In common with many Community Councils (CC) in the city, Yorkhill & Kelvingrove CC is struggling because of lack of local activists.
A public meeting on Tuesday 16 April at 7pm in the Gaelic School in Berkeley Street will discuss its future. Said Chairman Tony Ownsworth: ‘Our Secretary, sadly, died of cancer. Our Treasurer recently stepped down after giving long warning that he’d vacate the volunteer position. I’ve been chairman for a number of years and would like to go out and smell the roses but I’m having to do the work of chair, secretary and treasurer.’
But the group will have only 1 hour and 40 minutes to deliberate as that is the strict time of the hire of the venue. ‘In the past we use the community centre in Overnewton Square but it was far too cold and is currently closed,’ said Tony. ‘This is a very important meeting to determine whether and how our Community Council is to continue.’
He added: ‘I’ve put notices up around the area but I noticed some of them had been taken down which is very disappointing. We could do with someone who knows how to operate our Facebook page. I’m sure that would help.’
By Martin Graham
Glasgow City Council has announced a £1.5m fund to help private homeowners to carry out essential repair work.
The fund, along with the new powers granted to local authorities as part of the Housing (Scotland) Act 2006, means that the council can enforce work to be carried out to resolve the issue, especially prevalent in tenements, where a minority of owners are unwilling to pay their share of essential repairs.
The money will be allocated from the Council’s Private Sector Housing pot and will be set aside into a fund that can be used to cover the costs of moderate repair work carried out under statutory notice.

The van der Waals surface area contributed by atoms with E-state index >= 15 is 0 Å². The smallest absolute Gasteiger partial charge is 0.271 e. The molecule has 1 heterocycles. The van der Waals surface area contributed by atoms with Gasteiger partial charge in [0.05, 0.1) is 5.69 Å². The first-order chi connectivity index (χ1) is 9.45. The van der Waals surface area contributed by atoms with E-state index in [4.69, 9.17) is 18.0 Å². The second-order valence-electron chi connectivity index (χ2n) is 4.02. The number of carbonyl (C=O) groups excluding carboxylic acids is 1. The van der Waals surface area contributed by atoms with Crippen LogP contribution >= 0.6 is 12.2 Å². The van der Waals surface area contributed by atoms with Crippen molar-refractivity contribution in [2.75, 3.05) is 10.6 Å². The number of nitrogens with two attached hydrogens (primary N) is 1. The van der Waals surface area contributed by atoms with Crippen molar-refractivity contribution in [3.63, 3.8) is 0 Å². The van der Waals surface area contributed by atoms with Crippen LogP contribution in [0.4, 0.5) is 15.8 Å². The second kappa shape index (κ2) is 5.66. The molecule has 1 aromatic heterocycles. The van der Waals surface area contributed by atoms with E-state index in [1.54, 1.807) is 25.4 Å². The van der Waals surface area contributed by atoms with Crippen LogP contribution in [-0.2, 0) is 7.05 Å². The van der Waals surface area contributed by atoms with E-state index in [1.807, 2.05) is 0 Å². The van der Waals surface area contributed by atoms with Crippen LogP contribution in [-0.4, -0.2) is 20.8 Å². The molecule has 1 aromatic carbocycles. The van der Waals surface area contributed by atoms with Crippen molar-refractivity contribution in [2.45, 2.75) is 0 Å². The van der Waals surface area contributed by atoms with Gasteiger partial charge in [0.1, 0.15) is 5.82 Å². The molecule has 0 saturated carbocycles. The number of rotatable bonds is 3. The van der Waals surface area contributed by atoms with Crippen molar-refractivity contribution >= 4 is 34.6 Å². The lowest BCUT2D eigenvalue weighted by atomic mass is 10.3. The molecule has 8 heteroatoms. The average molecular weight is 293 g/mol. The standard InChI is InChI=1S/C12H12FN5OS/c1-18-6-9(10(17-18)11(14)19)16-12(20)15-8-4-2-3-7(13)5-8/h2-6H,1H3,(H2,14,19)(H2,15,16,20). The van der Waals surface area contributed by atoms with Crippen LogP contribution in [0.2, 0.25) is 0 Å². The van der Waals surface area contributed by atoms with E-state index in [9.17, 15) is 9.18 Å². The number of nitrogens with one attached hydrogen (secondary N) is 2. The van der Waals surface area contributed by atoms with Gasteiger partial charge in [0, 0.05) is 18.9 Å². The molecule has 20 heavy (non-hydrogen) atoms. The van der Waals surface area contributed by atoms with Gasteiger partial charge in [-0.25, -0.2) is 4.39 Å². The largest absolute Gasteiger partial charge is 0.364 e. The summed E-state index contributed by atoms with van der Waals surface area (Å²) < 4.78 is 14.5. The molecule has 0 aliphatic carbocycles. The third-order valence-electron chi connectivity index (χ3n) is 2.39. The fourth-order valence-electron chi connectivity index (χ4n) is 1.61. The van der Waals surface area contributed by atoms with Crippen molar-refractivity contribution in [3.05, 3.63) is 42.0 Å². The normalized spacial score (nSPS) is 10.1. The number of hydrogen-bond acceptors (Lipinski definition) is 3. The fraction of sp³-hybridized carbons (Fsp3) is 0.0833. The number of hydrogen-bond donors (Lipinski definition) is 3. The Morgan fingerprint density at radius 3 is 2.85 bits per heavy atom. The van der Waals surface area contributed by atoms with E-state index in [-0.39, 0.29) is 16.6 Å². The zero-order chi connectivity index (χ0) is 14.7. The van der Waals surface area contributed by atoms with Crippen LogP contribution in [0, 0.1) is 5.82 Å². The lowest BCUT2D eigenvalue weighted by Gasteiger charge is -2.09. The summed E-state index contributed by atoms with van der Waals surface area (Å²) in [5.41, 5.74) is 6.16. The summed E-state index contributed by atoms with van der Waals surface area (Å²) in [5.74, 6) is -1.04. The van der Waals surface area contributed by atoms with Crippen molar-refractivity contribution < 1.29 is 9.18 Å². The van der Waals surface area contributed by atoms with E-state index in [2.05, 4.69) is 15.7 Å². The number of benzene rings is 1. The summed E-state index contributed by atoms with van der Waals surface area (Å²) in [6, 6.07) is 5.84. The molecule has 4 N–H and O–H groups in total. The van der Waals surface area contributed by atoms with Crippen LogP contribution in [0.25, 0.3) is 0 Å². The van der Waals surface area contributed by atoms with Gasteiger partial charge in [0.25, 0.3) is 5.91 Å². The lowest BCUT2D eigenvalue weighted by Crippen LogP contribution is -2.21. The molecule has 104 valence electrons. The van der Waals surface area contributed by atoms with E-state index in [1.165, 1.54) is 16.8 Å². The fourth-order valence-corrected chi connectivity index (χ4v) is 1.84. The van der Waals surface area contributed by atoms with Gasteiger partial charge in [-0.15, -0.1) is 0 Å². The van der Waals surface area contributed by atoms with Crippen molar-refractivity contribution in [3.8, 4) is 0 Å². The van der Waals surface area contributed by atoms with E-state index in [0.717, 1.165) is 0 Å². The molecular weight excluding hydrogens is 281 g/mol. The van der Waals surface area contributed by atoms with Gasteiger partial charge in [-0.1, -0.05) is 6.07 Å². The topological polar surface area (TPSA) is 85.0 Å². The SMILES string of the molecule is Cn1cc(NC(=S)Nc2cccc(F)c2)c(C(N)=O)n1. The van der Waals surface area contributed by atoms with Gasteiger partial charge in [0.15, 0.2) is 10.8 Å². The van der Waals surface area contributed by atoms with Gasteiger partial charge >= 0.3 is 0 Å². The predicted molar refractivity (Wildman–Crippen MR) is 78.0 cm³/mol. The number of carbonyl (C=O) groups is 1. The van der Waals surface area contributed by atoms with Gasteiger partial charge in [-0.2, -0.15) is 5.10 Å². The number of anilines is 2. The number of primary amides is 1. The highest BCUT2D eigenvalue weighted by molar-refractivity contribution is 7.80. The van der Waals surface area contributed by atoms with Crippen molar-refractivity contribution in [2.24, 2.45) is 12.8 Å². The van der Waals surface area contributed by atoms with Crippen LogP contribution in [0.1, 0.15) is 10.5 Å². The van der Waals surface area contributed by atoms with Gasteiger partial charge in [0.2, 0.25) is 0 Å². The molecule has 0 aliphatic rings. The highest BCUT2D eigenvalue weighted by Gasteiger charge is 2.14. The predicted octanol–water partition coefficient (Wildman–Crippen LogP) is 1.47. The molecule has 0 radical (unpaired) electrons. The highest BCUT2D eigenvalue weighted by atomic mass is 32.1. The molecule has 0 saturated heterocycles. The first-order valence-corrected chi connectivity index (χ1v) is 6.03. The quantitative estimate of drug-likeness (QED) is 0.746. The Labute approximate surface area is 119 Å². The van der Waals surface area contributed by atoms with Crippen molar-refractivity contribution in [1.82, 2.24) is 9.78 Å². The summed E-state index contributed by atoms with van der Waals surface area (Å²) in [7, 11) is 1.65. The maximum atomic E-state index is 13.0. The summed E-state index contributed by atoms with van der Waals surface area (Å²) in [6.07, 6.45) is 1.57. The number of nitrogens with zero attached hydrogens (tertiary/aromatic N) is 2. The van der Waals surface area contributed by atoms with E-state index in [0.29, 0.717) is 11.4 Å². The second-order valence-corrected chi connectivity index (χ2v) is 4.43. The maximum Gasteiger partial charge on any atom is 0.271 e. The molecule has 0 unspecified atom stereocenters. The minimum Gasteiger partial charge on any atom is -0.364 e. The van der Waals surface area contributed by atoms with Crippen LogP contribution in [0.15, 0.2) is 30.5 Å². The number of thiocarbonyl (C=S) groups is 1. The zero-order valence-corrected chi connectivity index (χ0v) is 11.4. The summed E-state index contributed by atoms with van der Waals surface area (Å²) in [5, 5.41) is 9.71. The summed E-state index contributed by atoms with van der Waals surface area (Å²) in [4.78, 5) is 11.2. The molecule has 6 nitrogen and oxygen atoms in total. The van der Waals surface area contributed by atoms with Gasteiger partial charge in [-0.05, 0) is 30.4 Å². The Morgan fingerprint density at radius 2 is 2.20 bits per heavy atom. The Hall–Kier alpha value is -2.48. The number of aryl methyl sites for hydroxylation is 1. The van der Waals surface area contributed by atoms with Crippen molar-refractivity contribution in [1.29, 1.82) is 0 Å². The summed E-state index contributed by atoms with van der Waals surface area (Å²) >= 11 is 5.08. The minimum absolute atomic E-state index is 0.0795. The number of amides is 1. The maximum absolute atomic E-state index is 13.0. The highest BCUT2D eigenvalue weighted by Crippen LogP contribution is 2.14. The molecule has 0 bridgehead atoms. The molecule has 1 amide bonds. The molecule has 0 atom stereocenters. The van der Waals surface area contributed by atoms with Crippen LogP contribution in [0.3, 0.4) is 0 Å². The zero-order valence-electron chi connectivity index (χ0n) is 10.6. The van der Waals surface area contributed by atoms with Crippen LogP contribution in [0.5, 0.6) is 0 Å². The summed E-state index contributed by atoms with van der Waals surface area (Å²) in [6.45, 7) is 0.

Work paid from the fund will be replenished as accounts and fees are repaid to the council, with the local authority charging a fee of 15% to cover its technical and administrative costs.
A lack of participation by some homeowners often means that problems such as rain penetration is not dealt with, dampness not treated and this lack of timely remedial action leads to a much more serious and expensive repair, and misery for those owners willing, but unable, to get consensus to address the problem.
Until now, the council was unable to assist owners or property mangers in carrying out this work because it did not have the necessary resources to cope the scale of the problem and the housing services lacked the appropriate power to enforce the work by all owners.
As reported in the Local News previously, lack of repairs to properties can lead to buildings becoming dangerous, like the property on Cathcart Road in Mount Florida which was in such poor repair that masonry was falling on to the pavement below.
Councillor Elaine McDougall, Executive Member for Housing, said: ‘We regularly receive calls from frustrated home owners, across the city, in tenemental properties, who cannot gain agreement from all owners to pay for minor but essential repair work to their properties.
‘Up until now, we have been unable to assist all of these owners or property managers but this new power allows us to enforce the work to be carried out and recover the full cost from all the owners.
‘This scheme will help to improve the quality of the city’s older housing stock, preserving it for future generations, and I would hope that if proved successful, this self-sustaining fund can be expanded in the future.’
This is a step towards the model for property management common in Edinburgh, where there are no factors for tenement closes, rather the council acts as property manager and issues statutory notices for essential repairs to each homeowner.
Everyone has found things tough during the recession, including the media. Here we analyse two different perspectives on delivering news.
As you, our readers are the key to the future of this publication; we would love to hear your views on what you expect from The BBC, your local and national broadcasters, papers and online news platforms.
Today Atholl Duncan, Head of BBC News and Current Affairs, promised an ongoing commitment to the people of Glasgow.
Following a workshop on the future of broadcasting we spoke exclusively to Mr Duncan.
He said; ‘The BBC invested £180m in the most advanced broadcasting centre in Europe, right here in the heart of Glasgow.’